It’s necessary when people don’t know each other, but even if they do, it’s helpful if individuals can provide a 60-seconds-or-less presentation about the headline in their life right now, advises Tiersky. “This can be an interesting exercise, especially in extraordinary times.” According to a study by Slack, a chat room app for entire companies, workers who share a funny or embarrassing story about themselves with their co-workers produce 26-percent more ideas in brainstorming sessions compared to workers who didn’t.

Keep the cameras on

Turn an audio call into a video conference, and expect a 200-percent-plus improvement in the effectiveness. With their cameras on, people remain engaged because they know what they’re doing is visible to everyone else. These days, most of your participants will have sufficient bandwidth, and nearly all computers have cameras.

Strategically sequence activities and announcements

The first item on your meeting agenda should be a restatement of the purpose of the meeting. After that, strategize the sequence of your activities.

  • If there are any “elephant in the room” topics, deal with those early or they will be a distraction.
  • If you have a fun or exciting announcement to make, you may want to hold it until the end. Let the participants know it’s coming, but keep the outcome a surprise to create suspense.
  • If an agenda item is intense or may create some heated discussion, put it in the middle. Get people warmed up and feeling productive first and then hit them with the challenging topic.

Find creative ways to keep people engaged

  • Polls: many online meeting platforms have the ability to issue multiple-choice polls and then show a graph of participant responses. The same can be done with chat questions.
  • Presenters: make everyone a presenter, even if you simply ask them to read a slide to the group.
  • Breakouts: breaking people up into smaller groups to do work creates more participation. Several of the major online meeting platforms including Zoom and Google Hangouts now offer breakouts.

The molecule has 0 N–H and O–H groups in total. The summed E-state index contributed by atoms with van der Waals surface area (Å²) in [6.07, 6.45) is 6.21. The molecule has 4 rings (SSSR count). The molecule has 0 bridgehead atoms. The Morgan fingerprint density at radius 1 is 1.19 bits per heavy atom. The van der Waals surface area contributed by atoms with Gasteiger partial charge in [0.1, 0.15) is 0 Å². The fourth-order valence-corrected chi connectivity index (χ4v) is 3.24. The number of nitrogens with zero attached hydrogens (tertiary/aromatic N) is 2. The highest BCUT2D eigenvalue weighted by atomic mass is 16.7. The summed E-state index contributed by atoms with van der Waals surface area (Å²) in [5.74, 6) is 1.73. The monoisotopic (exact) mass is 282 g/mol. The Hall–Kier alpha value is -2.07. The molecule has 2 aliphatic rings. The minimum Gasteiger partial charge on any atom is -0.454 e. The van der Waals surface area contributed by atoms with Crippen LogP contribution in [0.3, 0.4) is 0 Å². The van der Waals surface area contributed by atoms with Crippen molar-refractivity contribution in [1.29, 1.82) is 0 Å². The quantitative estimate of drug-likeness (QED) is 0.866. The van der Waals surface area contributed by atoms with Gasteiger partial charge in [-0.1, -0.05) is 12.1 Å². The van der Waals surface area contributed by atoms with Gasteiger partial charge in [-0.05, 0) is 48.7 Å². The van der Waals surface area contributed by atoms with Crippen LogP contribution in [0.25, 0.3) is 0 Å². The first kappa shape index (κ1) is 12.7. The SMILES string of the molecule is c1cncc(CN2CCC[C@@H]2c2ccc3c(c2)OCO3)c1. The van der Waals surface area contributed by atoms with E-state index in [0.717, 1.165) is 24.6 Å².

Assign a task to everyone

It’s possible for one person to present content, facilitate questions, ensure the meeting stays on time, and take notes, but why? There are others who can take on some of these responsibilities. Seek to distribute the roles of facilitator (responsible for running the agenda), presenter (responsible for sharing specific units of content), timekeeper (watches the clock and alerts facilitators and presenters how to adjust their speed and content), and the note taker (documents the meeting).

“If you have a standing meeting, it can be rewarding to rotate these roles to different members of the team for each meeting,” says Tiersky. “Or, you may discover that someone ‘finds their home’ with a particular role and wants to play it on an ongoing basis.”

Gear up with a good headset

If you will be participating in or leading online meetings with any regularity, Tiersky recommends purchasing a headset that you plug into your device’s “aux” port. It will make your voice sound both clearer and richer and will eliminate more of the background noise. Furthermore, if you are using a laptop and plan to type at all during the meeting (for example to take notes), microphones embedded into laptops amplify typing noise, which can be distracting to those on the call (and make it sound like you are multitasking even if you aren’t). This problem is largely eliminated with a headset.